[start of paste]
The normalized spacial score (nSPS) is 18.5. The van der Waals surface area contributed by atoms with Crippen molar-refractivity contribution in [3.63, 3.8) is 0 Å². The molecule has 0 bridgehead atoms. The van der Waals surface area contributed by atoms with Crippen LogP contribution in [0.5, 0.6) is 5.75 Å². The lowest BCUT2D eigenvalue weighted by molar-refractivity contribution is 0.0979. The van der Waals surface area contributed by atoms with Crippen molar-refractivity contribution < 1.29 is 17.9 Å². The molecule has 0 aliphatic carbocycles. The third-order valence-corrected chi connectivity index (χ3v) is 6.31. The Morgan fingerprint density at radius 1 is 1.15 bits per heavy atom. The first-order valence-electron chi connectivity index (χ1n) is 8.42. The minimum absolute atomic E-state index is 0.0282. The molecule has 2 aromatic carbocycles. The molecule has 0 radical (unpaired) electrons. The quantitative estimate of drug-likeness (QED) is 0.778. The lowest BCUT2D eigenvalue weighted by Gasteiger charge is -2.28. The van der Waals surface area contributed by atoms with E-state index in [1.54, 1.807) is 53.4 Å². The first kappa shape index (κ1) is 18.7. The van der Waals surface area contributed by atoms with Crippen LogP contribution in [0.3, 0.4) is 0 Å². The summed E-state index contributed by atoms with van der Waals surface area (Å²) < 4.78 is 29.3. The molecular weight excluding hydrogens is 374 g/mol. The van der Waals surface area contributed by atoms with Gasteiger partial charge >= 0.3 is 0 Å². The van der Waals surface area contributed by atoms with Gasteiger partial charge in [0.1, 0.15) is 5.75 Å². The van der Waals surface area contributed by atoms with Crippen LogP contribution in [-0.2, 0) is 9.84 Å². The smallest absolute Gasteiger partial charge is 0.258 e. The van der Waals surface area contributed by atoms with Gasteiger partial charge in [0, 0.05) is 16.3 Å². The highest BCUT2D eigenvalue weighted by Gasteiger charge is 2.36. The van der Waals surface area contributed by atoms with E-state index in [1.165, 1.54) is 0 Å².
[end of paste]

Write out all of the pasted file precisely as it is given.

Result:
The normalized spacial score (nSPS) is 18.5. The van der Waals surface area contributed by atoms with Crippen molar-refractivity contribution in [3.63, 3.8) is 0 Å². The molecule has 0 bridgehead atoms. The van der Waals surface area contributed by atoms with Crippen LogP contribution in [0.5, 0.6) is 5.75 Å². The lowest BCUT2D eigenvalue weighted by molar-refractivity contribution is 0.0979. The van der Waals surface area contributed by atoms with Crippen molar-refractivity contribution < 1.29 is 17.9 Å². The molecule has 0 aliphatic carbocycles. The third-order valence-corrected chi connectivity index (χ3v) is 6.31. The Morgan fingerprint density at radius 1 is 1.15 bits per heavy atom. The first-order valence-electron chi connectivity index (χ1n) is 8.42. The minimum absolute atomic E-state index is 0.0282. The molecule has 2 aromatic carbocycles. The molecule has 0 radical (unpaired) electrons. The quantitative estimate of drug-likeness (QED) is 0.778. The lowest BCUT2D eigenvalue weighted by Gasteiger charge is -2.28. The van der Waals surface area contributed by atoms with E-state index in [1.54, 1.807) is 53.4 Å². The first kappa shape index (κ1) is 18.7. The van der Waals surface area contributed by atoms with Crippen LogP contribution in [0.3, 0.4) is 0 Å². The summed E-state index contributed by atoms with van der Waals surface area (Å²) < 4.78 is 29.3. The molecular weight excluding hydrogens is 374 g/mol. The van der Waals surface area contributed by atoms with Gasteiger partial charge >= 0.3 is 0 Å². The van der Waals surface area contributed by atoms with Gasteiger partial charge in [0.1, 0.15) is 5.75 Å². The van der Waals surface area contributed by atoms with Crippen LogP contribution in [-0.2, 0) is 9.84 Å². The smallest absolute Gasteiger partial charge is 0.258 e. The van der Waals surface area contributed by atoms with Gasteiger partial charge in [0, 0.05) is 16.3 Å². The highest BCUT2D eigenvalue weighted by Gasteiger charge is 2.36. The van der Waals surface area contributed by atoms with E-state index in [1.165, 1.54) is 0 Å².